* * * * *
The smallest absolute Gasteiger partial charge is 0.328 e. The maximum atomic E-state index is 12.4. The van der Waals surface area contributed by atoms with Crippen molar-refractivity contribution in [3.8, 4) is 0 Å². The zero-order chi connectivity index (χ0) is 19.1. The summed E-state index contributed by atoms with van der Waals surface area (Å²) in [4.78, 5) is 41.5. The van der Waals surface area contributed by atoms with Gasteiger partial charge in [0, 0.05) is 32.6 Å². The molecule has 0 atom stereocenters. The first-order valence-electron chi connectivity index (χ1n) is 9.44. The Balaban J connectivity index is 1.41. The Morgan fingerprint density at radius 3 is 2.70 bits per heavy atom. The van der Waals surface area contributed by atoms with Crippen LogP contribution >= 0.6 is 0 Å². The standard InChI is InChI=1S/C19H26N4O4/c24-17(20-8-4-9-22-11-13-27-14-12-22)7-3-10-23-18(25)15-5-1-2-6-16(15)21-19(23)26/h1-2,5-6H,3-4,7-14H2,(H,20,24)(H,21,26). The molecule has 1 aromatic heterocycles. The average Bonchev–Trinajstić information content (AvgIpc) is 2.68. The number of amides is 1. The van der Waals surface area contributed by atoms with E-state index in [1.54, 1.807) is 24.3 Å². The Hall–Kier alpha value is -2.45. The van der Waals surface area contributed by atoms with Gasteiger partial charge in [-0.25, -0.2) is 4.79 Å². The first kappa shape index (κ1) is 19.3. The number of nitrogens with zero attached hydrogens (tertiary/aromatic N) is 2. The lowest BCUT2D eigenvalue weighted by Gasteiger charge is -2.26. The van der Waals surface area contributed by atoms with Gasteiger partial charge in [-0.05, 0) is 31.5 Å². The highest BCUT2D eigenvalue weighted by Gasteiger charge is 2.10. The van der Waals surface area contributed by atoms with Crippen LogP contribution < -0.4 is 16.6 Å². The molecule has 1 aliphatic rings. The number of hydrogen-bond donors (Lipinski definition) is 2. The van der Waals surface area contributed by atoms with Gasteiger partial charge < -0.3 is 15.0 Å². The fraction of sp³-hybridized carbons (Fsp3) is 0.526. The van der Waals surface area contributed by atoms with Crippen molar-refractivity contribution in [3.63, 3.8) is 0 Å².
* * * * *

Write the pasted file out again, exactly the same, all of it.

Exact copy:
The smallest absolute Gasteiger partial charge is 0.328 e. The maximum atomic E-state index is 12.4. The van der Waals surface area contributed by atoms with Crippen molar-refractivity contribution in [3.8, 4) is 0 Å². The zero-order chi connectivity index (χ0) is 19.1. The summed E-state index contributed by atoms with van der Waals surface area (Å²) in [4.78, 5) is 41.5. The van der Waals surface area contributed by atoms with Gasteiger partial charge in [0, 0.05) is 32.6 Å². The molecule has 0 atom stereocenters. The first-order valence-electron chi connectivity index (χ1n) is 9.44. The Balaban J connectivity index is 1.41. The Morgan fingerprint density at radius 3 is 2.70 bits per heavy atom. The van der Waals surface area contributed by atoms with Crippen LogP contribution >= 0.6 is 0 Å². The standard InChI is InChI=1S/C19H26N4O4/c24-17(20-8-4-9-22-11-13-27-14-12-22)7-3-10-23-18(25)15-5-1-2-6-16(15)21-19(23)26/h1-2,5-6H,3-4,7-14H2,(H,20,24)(H,21,26). The molecule has 1 aromatic heterocycles. The average Bonchev–Trinajstić information content (AvgIpc) is 2.68. The number of amides is 1. The van der Waals surface area contributed by atoms with E-state index in [1.54, 1.807) is 24.3 Å². The Hall–Kier alpha value is -2.45. The van der Waals surface area contributed by atoms with Gasteiger partial charge in [-0.25, -0.2) is 4.79 Å². The first kappa shape index (κ1) is 19.3. The number of nitrogens with zero attached hydrogens (tertiary/aromatic N) is 2. The lowest BCUT2D eigenvalue weighted by Gasteiger charge is -2.26. The van der Waals surface area contributed by atoms with Gasteiger partial charge in [-0.05, 0) is 31.5 Å². The highest BCUT2D eigenvalue weighted by Gasteiger charge is 2.10. The van der Waals surface area contributed by atoms with Crippen LogP contribution < -0.4 is 16.6 Å². The molecule has 1 aliphatic rings. The number of hydrogen-bond donors (Lipinski definition) is 2. The van der Waals surface area contributed by atoms with Gasteiger partial charge < -0.3 is 15.0 Å². The fraction of sp³-hybridized carbons (Fsp3) is 0.526. The van der Waals surface area contributed by atoms with Crippen molar-refractivity contribution in [3.63, 3.8) is 0 Å².